In 2015, Natalya ended up in prison and her ten-year-old daughter Lena was placed in the Safonovsky orphanage. Fortunately, a year later, Lena’s elder adult sister was able to pick up the girl from the orphanage. This young woman took custody of Lena and took the girl to her place in Voronezh.
Of course, all the traumas this teen girl had gone through had a negative impact on her behavior. Lena's aggression, rudeness, unwillingness to learn actually veiled her fear and helplessness. The girl diligently built a wall between her inner self and those people who were nearby at that moment. The elder sister, yet inexperienced in raising children, could not cope with the “difficult” child and there was no one to help her. In the end, the woman refused the custody of her younger rebellion sister, so Lena returned to the state institution. This time it was the Voronezh social rehabilitation center.
Shortly after this happened, Natalya got out of the prison, however, this did not become a salvation for the 13-year-old girl either. Lena could not stay at her mother’s place for a long time since there were no normal living conditions and Natalya didn’t have a job. Moreover, the woman abused alcohol. Meanwhile, Lena turned out to be on her own, so she started glugging and skipping classes.
School absenteeism resulted in the fact that guardianship authorities drew attention to the family and recommended Natalya to send her daughter to an orphanage under an agreement. This is a frequent solution proposed by the state to families in difficult situations. Officials insisted that the orphanage was a temporary measure and that within a year Natalya would be able to get her life going and find a job so that there would be no obstacles to take the girl home. Natalya agreed and signed an agreement with the state. She also felt like that would be a better solution, primarily for her daughter. This is the way Lena ended up in the Safonovsky orphanage.
Psychologists of the Charity Fund “Our Children” (“Deti Nashi”), who work with the children raised at the Safonovsky orphanage, began to work with Lena in 2018. They helped the girl adapt in the orphanage and cope with a stressful situation through individual sessions. They helped Lena to re-experience the past in order to get over separation from her mother and the abandonment of her sister. Thanks to the support of psychologists, after a while Lena was able to accept a difficult situation and sort out her feelings.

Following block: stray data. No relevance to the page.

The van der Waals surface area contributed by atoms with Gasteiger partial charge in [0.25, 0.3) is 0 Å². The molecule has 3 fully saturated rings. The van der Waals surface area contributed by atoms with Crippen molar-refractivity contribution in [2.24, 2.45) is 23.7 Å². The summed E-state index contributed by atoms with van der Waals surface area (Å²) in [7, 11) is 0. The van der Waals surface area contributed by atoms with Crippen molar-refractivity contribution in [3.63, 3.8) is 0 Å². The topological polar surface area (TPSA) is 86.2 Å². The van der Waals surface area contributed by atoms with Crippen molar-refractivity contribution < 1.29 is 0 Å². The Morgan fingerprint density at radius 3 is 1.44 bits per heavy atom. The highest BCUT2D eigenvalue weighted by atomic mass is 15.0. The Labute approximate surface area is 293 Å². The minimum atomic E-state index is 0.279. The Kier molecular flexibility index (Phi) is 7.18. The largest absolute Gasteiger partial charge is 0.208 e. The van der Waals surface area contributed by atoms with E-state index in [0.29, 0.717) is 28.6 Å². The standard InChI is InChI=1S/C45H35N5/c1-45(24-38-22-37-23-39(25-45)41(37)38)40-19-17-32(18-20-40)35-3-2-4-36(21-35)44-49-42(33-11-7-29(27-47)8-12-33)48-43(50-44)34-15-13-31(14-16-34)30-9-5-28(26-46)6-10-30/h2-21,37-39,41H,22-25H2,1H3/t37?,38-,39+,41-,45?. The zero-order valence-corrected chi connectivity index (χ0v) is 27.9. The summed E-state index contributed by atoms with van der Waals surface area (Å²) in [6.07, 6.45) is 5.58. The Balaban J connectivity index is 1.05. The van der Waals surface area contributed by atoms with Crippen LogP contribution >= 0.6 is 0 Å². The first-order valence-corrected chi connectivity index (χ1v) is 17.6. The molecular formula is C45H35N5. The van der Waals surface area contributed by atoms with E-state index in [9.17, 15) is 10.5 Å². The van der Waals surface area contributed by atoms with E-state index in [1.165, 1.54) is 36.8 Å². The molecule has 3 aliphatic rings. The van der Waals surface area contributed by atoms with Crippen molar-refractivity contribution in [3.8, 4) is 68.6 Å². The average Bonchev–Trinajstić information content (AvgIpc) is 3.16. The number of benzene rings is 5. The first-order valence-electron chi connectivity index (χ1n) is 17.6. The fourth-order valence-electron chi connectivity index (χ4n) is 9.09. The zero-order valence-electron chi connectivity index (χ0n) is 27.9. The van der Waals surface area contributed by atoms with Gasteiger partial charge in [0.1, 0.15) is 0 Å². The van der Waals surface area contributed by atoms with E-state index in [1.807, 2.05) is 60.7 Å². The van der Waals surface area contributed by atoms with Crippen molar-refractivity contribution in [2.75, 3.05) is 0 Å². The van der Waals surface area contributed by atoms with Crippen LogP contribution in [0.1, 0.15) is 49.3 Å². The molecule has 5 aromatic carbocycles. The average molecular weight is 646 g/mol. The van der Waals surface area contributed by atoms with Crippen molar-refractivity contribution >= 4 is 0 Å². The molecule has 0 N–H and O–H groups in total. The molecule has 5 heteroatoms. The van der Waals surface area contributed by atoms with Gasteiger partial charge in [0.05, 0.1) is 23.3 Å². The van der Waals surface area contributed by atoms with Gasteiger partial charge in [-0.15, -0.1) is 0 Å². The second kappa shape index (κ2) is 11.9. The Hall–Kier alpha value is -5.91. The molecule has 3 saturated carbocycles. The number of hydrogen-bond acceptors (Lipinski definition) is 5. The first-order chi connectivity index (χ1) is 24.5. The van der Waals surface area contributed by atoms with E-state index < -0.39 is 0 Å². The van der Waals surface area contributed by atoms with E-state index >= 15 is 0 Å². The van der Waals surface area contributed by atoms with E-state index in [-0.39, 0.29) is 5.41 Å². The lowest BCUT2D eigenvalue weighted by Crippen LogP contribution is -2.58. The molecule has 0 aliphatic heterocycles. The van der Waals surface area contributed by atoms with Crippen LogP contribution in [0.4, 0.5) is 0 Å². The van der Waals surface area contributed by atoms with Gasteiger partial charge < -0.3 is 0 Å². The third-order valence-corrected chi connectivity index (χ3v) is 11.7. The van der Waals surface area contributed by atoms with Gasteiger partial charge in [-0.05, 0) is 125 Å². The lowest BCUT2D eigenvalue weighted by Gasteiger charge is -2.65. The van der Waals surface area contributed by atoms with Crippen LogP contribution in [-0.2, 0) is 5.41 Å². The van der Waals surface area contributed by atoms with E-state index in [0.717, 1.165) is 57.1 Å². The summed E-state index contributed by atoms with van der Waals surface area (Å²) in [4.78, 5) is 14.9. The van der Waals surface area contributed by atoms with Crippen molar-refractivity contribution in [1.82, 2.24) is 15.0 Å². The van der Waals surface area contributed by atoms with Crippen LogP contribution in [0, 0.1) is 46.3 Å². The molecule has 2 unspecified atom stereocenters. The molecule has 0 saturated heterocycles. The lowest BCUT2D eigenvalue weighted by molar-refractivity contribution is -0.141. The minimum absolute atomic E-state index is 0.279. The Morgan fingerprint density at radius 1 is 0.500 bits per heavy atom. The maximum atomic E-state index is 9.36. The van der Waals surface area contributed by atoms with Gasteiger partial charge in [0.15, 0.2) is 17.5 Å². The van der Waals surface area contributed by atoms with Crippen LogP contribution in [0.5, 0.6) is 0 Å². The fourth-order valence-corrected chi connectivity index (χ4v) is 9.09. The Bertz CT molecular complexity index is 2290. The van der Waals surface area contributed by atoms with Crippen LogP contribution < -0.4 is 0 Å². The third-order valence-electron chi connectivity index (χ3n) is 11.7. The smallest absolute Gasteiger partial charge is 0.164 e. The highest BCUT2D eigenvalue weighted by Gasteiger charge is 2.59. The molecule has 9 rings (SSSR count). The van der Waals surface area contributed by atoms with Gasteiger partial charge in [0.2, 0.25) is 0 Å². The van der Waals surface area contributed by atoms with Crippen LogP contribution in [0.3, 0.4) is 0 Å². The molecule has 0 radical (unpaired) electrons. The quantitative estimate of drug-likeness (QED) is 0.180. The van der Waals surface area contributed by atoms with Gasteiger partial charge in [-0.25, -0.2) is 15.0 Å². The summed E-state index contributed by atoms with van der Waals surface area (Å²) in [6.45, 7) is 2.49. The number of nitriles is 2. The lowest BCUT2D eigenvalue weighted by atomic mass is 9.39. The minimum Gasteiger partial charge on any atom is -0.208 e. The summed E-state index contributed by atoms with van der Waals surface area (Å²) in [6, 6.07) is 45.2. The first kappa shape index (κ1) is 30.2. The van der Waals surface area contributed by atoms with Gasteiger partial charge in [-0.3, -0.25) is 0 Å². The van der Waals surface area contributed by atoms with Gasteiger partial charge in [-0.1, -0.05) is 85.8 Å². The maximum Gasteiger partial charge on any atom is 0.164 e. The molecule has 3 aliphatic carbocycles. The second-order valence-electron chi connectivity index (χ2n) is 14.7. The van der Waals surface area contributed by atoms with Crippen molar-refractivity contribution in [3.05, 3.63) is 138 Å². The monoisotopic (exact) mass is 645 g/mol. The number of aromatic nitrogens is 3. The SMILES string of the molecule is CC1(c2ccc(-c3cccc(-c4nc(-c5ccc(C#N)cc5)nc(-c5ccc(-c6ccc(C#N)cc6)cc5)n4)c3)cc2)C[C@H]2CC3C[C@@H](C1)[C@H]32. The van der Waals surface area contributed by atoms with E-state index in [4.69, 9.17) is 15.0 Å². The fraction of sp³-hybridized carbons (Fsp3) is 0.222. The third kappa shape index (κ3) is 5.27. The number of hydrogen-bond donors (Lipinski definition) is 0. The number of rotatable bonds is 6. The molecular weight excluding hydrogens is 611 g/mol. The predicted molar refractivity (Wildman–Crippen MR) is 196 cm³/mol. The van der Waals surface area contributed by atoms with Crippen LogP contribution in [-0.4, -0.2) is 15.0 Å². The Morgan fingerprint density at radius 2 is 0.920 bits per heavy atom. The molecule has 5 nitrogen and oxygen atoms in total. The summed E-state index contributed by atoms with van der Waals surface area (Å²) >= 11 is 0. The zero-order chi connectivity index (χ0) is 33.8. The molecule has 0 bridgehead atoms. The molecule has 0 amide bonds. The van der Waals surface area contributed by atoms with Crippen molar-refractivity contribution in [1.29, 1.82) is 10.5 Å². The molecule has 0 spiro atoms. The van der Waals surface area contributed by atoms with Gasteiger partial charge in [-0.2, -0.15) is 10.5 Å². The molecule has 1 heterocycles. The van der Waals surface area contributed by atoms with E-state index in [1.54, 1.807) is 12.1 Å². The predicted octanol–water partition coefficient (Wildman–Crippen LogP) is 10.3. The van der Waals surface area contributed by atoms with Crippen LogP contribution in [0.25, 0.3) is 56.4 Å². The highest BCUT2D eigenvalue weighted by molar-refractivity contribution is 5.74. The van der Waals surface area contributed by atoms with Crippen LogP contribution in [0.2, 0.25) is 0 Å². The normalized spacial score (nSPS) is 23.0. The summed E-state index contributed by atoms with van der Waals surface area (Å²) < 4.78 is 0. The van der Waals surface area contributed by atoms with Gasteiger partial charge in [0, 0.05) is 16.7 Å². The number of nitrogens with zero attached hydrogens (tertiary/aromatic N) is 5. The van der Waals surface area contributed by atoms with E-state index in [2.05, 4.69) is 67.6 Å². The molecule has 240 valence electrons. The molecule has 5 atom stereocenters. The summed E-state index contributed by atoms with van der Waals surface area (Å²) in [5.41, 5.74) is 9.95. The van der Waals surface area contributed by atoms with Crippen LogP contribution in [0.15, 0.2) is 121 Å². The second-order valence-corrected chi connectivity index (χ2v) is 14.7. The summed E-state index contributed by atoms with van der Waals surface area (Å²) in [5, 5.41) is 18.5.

During their sessions, our specialists noted Lena's steady attachment to her mother and the girl’s desire to live with her parent. The counselors of the Fund joined in, too. They contacted Natalya, discussed the situation with her and, together with the woman, made a plan for overcoming the crisis. Natalya tried her best to change her life for the better. She got formally employed by the same orphanage to be closer to her child. She put her old housing in order and went through coding therapy to stop drinking alcohol.
Not everything had worked out before the agreement expired, so the guardianship sent documents to the court to deprive Natalya of her parental rights.
At the trial, both daughter and mother insisted that they wanted to live together, but this small family could not win the case, although they had the support of the lawyer of the Fund. We helped Natalya file an appeal with a higher court trying to overturn the decision to deprive her of her parental rights. Unfortunately, the family also lost in the second instance court. Nonetheless, Natalya does not want to give up. We are currently getting prepared to defend Natalya’s parental rights in the Supreme Court and we are doing this together with Lena.
Each case in our practice is a labyrinth, and no one knows in advance whether there is a way out of it. We share responsibility for the result of working with the family. Our specialists provide families with their support: psychologists help people to believe in themselves, and counselors give instructions on ways to act in various situations and on the steps to be taken.
Our work is based on proven methods and on our own experience in such cases. We are inspired by the stories of families that have overcome crisis with our support and whose children grow up at home, in their own family.
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